- Determine the purpose and structure of the description essay.
- Understand how to write a description essay.
The Purpose of Description in Writing
Writers use description in writing to make sure that their audience is fully immersed in the words on the page. This requires a concerted effort by the writer to describe his or her world through the use of sensory details. As mentioned earlier in this chapter, sensory details are descriptions that appeal to our sense of sight, sound, smell, taste, and touch. Your descriptions should try to focus on the five senses because we all rely on these senses to experience the world. The use of sensory details, then, provides you the greatest possibility of relating to your audience and thus engaging them in your writing, making descriptive writing important not only during your education but also during everyday situations.
Avoid empty descriptors if possible. Empty descriptors are adjectives that can mean different things to different people. Good, beautiful, terrific, and nice are examples. The use of such words in descriptions can lead to misreads and confusion. A good day, for instance, can mean far different things depending on one’s age, personality, or tastes.
Writing at Work
The Structure of a Description Essay
Description essays typically describe a person, a place, or an object using sensory details. The structure of a descriptive essay is more flexible than in some of the other rhetorical modes. The introduction of a description essay should set up the tone and point of the essay. The thesis should convey the writer’s overall impression of the person, place, or object described in the body paragraphs. The organization of the essay may best follow spatial order, an arrangement of ideas according to physical characteristics or appearance. Depending on what the writer describes, the organization could move from top to bottom, left to right, near to far, warm to cold, frightening to inviting, and so on. For example, if the subject were a client’s kitchen in the midst of renovation, you might start at one side of the room and move slowly across to the other end, describing appliances, cabinetry, and so on. Or you might choose to start with older remnants of the kitchen and progress to the new installations. Maybe start with the floor and move up toward the ceiling.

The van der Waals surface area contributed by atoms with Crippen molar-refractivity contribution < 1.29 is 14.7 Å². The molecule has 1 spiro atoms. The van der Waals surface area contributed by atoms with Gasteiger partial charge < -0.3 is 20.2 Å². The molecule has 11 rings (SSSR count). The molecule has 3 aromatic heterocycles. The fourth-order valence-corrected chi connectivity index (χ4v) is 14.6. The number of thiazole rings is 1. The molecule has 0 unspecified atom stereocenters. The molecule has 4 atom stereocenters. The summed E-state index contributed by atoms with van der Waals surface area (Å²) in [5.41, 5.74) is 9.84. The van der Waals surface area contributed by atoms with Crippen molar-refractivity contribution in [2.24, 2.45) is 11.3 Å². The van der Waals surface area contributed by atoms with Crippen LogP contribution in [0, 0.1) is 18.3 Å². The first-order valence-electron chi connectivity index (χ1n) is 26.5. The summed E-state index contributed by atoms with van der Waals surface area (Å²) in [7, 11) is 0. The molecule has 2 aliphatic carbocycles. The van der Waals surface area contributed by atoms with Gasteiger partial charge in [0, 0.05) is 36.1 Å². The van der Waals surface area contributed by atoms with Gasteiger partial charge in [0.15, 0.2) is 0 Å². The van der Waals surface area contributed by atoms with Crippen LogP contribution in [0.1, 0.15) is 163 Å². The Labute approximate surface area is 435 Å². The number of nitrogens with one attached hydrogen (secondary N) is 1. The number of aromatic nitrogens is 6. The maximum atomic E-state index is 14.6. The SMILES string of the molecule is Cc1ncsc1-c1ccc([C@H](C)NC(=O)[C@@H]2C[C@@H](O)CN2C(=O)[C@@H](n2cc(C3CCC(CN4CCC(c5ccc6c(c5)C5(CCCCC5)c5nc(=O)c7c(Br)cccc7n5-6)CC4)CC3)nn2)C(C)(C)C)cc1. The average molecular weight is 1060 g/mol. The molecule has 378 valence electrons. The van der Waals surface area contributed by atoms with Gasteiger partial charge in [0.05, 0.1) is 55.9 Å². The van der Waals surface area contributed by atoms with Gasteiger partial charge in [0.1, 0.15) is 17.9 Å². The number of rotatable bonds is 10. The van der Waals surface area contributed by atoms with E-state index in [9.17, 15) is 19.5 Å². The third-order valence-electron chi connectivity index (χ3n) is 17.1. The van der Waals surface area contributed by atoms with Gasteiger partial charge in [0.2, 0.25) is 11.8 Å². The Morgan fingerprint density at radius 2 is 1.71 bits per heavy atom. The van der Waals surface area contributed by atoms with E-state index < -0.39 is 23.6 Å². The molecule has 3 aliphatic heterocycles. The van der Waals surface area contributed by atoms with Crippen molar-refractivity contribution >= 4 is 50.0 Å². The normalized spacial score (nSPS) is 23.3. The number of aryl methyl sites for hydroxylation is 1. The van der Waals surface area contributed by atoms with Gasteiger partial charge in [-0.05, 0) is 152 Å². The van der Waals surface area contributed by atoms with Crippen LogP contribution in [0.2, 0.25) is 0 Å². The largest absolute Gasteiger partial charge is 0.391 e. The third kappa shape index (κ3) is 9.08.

- Train station
- Your office
- Your car
- A coffee shop
- Lobby of a movie theater
- Mystery Option* *Choose an object to describe but do not indicate it. Describe it, but preserve the mystery.
Writing a Description Essay
Choosing a subject is the first step in writing a description essay. Once you have chosen the person, place, or object you want to describe, your challenge is to write an effective thesis statement to guide your essay. The remainder of your essay describes your subject in a way that best expresses your thesis. Remember, you should have a strong sense of how you will organize your essay. Choose a strategy and stick to it. Every part of your essay should use vivid sensory details. The more you can appeal to your readers’ senses, the more they will be engaged in your essay. See Chapter 15 “Readings: Examples of Essays” to read a sample description essay.